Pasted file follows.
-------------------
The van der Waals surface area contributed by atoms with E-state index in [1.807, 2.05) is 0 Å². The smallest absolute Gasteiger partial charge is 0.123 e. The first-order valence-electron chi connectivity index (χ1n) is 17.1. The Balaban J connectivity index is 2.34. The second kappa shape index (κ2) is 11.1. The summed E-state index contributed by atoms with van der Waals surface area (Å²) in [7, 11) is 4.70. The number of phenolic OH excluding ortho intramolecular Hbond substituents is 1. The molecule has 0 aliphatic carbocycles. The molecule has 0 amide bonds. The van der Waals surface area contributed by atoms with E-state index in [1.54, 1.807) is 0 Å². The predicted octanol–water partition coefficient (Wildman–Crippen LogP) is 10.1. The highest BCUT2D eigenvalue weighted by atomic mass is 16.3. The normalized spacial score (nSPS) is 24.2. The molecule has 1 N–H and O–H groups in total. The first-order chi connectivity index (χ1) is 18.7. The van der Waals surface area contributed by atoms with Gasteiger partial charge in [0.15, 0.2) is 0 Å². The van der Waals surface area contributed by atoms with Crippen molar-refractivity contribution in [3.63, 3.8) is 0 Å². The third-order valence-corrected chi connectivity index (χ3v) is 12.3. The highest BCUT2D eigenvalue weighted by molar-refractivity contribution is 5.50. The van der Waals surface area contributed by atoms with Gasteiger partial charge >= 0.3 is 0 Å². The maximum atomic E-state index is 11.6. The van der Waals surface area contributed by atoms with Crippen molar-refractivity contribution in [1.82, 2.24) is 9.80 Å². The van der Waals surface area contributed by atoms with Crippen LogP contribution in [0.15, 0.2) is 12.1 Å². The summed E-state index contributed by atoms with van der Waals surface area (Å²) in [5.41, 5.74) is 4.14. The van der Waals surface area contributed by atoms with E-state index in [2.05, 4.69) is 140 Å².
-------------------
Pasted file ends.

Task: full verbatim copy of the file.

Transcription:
The van der Waals surface area contributed by atoms with E-state index in [1.807, 2.05) is 0 Å². The smallest absolute Gasteiger partial charge is 0.123 e. The first-order valence-electron chi connectivity index (χ1n) is 17.1. The Balaban J connectivity index is 2.34. The second kappa shape index (κ2) is 11.1. The summed E-state index contributed by atoms with van der Waals surface area (Å²) in [7, 11) is 4.70. The number of phenolic OH excluding ortho intramolecular Hbond substituents is 1. The molecule has 0 aliphatic carbocycles. The molecule has 0 amide bonds. The van der Waals surface area contributed by atoms with E-state index in [1.54, 1.807) is 0 Å². The predicted octanol–water partition coefficient (Wildman–Crippen LogP) is 10.1. The highest BCUT2D eigenvalue weighted by atomic mass is 16.3. The normalized spacial score (nSPS) is 24.2. The molecule has 1 N–H and O–H groups in total. The first-order chi connectivity index (χ1) is 18.7. The van der Waals surface area contributed by atoms with Gasteiger partial charge in [0.15, 0.2) is 0 Å². The van der Waals surface area contributed by atoms with Crippen molar-refractivity contribution in [3.63, 3.8) is 0 Å². The third-order valence-corrected chi connectivity index (χ3v) is 12.3. The highest BCUT2D eigenvalue weighted by molar-refractivity contribution is 5.50. The van der Waals surface area contributed by atoms with Gasteiger partial charge >= 0.3 is 0 Å². The maximum atomic E-state index is 11.6. The van der Waals surface area contributed by atoms with Crippen molar-refractivity contribution in [1.82, 2.24) is 9.80 Å². The van der Waals surface area contributed by atoms with Crippen LogP contribution in [0.15, 0.2) is 12.1 Å². The summed E-state index contributed by atoms with van der Waals surface area (Å²) in [5.41, 5.74) is 4.14. The van der Waals surface area contributed by atoms with E-state index in [2.05, 4.69) is 140 Å².